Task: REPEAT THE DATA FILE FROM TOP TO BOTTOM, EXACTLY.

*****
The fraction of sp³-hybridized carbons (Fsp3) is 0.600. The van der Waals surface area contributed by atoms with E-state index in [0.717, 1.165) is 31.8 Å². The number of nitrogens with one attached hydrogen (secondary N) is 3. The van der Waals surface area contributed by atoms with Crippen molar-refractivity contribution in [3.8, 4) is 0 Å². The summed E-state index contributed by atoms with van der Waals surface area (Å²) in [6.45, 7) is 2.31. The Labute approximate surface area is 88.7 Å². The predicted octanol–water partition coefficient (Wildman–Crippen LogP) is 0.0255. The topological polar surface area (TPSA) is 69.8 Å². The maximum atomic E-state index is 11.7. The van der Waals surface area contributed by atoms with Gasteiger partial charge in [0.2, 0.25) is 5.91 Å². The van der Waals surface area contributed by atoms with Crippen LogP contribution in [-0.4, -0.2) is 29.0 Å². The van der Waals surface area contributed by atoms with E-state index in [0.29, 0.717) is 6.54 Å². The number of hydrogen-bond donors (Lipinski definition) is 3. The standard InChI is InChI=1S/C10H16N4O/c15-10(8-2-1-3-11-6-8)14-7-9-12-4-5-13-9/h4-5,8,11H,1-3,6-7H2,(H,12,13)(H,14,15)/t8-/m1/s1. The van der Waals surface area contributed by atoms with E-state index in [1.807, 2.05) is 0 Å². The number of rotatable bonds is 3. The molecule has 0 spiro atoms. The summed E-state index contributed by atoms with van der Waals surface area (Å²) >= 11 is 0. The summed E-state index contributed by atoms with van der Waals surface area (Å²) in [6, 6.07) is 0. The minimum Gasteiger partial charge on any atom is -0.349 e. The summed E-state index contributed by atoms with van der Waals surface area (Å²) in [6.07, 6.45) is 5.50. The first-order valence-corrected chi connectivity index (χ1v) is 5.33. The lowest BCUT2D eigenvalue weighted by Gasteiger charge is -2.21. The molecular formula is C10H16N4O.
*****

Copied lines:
The fraction of sp³-hybridized carbons (Fsp3) is 0.600. The van der Waals surface area contributed by atoms with E-state index in [0.717, 1.165) is 31.8 Å². The number of nitrogens with one attached hydrogen (secondary N) is 3. The van der Waals surface area contributed by atoms with Crippen molar-refractivity contribution in [3.8, 4) is 0 Å². The summed E-state index contributed by atoms with van der Waals surface area (Å²) in [6.45, 7) is 2.31. The Labute approximate surface area is 88.7 Å². The predicted octanol–water partition coefficient (Wildman–Crippen LogP) is 0.0255. The topological polar surface area (TPSA) is 69.8 Å². The maximum atomic E-state index is 11.7. The van der Waals surface area contributed by atoms with Gasteiger partial charge in [0.2, 0.25) is 5.91 Å². The van der Waals surface area contributed by atoms with Crippen LogP contribution in [-0.4, -0.2) is 29.0 Å². The van der Waals surface area contributed by atoms with E-state index in [0.29, 0.717) is 6.54 Å². The number of hydrogen-bond donors (Lipinski definition) is 3. The standard InChI is InChI=1S/C10H16N4O/c15-10(8-2-1-3-11-6-8)14-7-9-12-4-5-13-9/h4-5,8,11H,1-3,6-7H2,(H,12,13)(H,14,15)/t8-/m1/s1. The van der Waals surface area contributed by atoms with E-state index in [1.807, 2.05) is 0 Å². The number of rotatable bonds is 3. The molecule has 0 spiro atoms. The summed E-state index contributed by atoms with van der Waals surface area (Å²) >= 11 is 0. The summed E-state index contributed by atoms with van der Waals surface area (Å²) in [6, 6.07) is 0. The minimum Gasteiger partial charge on any atom is -0.349 e. The summed E-state index contributed by atoms with van der Waals surface area (Å²) in [6.07, 6.45) is 5.50. The first-order valence-corrected chi connectivity index (χ1v) is 5.33. The lowest BCUT2D eigenvalue weighted by Gasteiger charge is -2.21. The molecular formula is C10H16N4O.